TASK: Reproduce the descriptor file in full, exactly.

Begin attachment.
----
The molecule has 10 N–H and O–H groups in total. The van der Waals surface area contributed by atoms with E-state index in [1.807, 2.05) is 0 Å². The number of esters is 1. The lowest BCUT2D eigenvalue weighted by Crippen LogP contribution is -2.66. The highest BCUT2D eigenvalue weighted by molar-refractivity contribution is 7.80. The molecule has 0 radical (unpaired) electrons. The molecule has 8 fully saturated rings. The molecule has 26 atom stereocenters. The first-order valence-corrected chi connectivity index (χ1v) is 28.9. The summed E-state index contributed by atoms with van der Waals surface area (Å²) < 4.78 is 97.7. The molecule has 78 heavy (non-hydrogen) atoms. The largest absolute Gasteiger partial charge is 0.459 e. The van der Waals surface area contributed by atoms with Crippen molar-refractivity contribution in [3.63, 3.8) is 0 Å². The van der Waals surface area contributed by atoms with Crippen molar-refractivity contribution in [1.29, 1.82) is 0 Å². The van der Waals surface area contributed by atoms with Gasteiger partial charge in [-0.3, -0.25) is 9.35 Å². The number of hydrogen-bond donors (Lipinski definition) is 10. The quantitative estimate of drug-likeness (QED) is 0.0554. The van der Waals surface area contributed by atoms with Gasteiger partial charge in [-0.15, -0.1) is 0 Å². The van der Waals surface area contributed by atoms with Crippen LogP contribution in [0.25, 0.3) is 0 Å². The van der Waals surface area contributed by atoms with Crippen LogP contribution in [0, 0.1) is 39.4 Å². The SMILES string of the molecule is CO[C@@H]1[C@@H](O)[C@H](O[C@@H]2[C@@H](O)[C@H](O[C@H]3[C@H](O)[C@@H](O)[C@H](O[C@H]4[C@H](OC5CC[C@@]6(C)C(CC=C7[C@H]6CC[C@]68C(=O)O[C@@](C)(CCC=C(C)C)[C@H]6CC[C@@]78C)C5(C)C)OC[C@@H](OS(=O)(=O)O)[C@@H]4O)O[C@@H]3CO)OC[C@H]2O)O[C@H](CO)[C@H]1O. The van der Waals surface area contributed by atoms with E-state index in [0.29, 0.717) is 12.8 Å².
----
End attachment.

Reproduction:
The molecule has 10 N–H and O–H groups in total. The van der Waals surface area contributed by atoms with E-state index in [1.807, 2.05) is 0 Å². The number of esters is 1. The lowest BCUT2D eigenvalue weighted by Crippen LogP contribution is -2.66. The highest BCUT2D eigenvalue weighted by molar-refractivity contribution is 7.80. The molecule has 0 radical (unpaired) electrons. The molecule has 8 fully saturated rings. The molecule has 26 atom stereocenters. The first-order valence-corrected chi connectivity index (χ1v) is 28.9. The summed E-state index contributed by atoms with van der Waals surface area (Å²) < 4.78 is 97.7. The molecule has 78 heavy (non-hydrogen) atoms. The largest absolute Gasteiger partial charge is 0.459 e. The van der Waals surface area contributed by atoms with Crippen molar-refractivity contribution in [3.63, 3.8) is 0 Å². The van der Waals surface area contributed by atoms with Crippen molar-refractivity contribution in [1.29, 1.82) is 0 Å². The van der Waals surface area contributed by atoms with Gasteiger partial charge in [-0.3, -0.25) is 9.35 Å². The number of hydrogen-bond donors (Lipinski definition) is 10. The quantitative estimate of drug-likeness (QED) is 0.0554. The van der Waals surface area contributed by atoms with Gasteiger partial charge in [-0.15, -0.1) is 0 Å². The van der Waals surface area contributed by atoms with Crippen LogP contribution in [0.25, 0.3) is 0 Å². The van der Waals surface area contributed by atoms with Crippen LogP contribution in [0, 0.1) is 39.4 Å². The SMILES string of the molecule is CO[C@@H]1[C@@H](O)[C@H](O[C@@H]2[C@@H](O)[C@H](O[C@H]3[C@H](O)[C@@H](O)[C@H](O[C@H]4[C@H](OC5CC[C@@]6(C)C(CC=C7[C@H]6CC[C@]68C(=O)O[C@@](C)(CCC=C(C)C)[C@H]6CC[C@@]78C)C5(C)C)OC[C@@H](OS(=O)(=O)O)[C@@H]4O)O[C@@H]3CO)OC[C@H]2O)O[C@H](CO)[C@H]1O. The van der Waals surface area contributed by atoms with E-state index in [0.29, 0.717) is 12.8 Å².